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Framingham rabbi lights White House menorah

Posted by Laura Franzini  December 14, 2012 11:45 AM

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Larry Bazer.jpg
Official White House Photo by Pete Souza
President Barack Obama, First Lady Michelle Obama, and Rabbi Larry Bazer participate in the Menorah lighting during the Hanukkah reception in the Grand Foyer of the White House, Dec. 13, 2012.

Rabbi Laurence Bazer got the chance of a lifetime when he participated in the White House Menorah lighting to celebrate the sixth night of Chanukah on Thursday.

Bazer, 39, who has served Temple Beth Sholom in Framingham for 10 years and is the Joint Forces Chaplain for the Massachusetts National Guard, was asked to light candles at the Chanukah celebration less than two weeks ago. He flew down to Washington, D.C., this week with his daughter, Eliana, 13.

"It was amazing and beyond," Bazer said of the experience. "I felt this was a wonderful way to honor our service members, especially our Jewish service members."

Bazer's wife, Leslie, and son, Oren, 15, represented the chaplain at the White House Chanukah celebration last year. Bazer had been unable to attend because he was serving a six-month deployment to Afghanistan with the 26th Yankee Brigade of the Massachusetts National Guard.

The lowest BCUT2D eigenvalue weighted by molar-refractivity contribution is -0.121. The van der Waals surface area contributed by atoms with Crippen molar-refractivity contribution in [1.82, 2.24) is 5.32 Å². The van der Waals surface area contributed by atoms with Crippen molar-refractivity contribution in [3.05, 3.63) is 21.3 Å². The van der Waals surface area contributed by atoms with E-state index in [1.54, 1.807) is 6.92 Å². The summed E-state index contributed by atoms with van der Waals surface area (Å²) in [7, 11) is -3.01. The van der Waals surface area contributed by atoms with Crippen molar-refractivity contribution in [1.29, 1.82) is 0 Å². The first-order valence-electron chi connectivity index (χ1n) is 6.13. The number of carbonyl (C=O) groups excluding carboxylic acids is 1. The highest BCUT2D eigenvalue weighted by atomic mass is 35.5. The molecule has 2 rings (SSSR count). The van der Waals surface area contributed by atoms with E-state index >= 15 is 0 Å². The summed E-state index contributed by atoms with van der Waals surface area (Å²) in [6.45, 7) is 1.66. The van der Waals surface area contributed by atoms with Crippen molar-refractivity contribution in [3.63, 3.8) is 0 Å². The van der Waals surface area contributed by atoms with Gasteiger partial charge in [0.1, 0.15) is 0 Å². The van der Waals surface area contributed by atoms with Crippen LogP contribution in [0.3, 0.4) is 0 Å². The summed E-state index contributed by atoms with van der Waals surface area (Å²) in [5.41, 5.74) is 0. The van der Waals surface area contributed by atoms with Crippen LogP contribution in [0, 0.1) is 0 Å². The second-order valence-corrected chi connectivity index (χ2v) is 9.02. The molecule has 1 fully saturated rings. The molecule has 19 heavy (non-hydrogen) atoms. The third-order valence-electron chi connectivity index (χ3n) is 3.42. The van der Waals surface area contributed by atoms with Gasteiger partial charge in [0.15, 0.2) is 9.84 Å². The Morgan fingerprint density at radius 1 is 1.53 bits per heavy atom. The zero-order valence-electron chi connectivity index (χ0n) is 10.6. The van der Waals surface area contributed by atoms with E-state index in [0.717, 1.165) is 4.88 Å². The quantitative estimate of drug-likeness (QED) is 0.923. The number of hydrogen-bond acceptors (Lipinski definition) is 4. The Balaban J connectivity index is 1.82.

"To think back a year ago that I was in Afghanistan, mainly in Kabul, celebrating Chanukah and that this year...," Bazer recalled, "It really was a very special honor."

Bazer said he felt he was representing numerous communities as he lit the White House menorah. As the first Jewish chaplain of the state's National Guard in 350 years, he said he was not only representing the Guard (and on its 376th birthday, no less), but his congregation and the Massachusetts community as well.

"As I was lighting it, that's what I was thinking about," he said.

The 90-year-old menorah used in the ceremony came from the Temple Israel synagogue in Long Beach, New York, which was badly damaged by Hurricane Sandy, the White House wrote on its blog. The celebration served as a tribute to acts of resilience and optimism, tying in with the themes of the original Chanukah story, the blog says.

Bazer said the Chanukah message is as true today as ever.

"There's a lot of darkness in the world," Bazer said. "It's really important that all people work together to bring light and hope to the world."

Temple Beth Sholom's cantor, Scott Skovol, also represented the congregation this week when he lit the Massachusetts State House menorah on the third night of Chanukah Monday, Dec. 10.

Laura Franzini can be reached at laura.franzini@globe.com.

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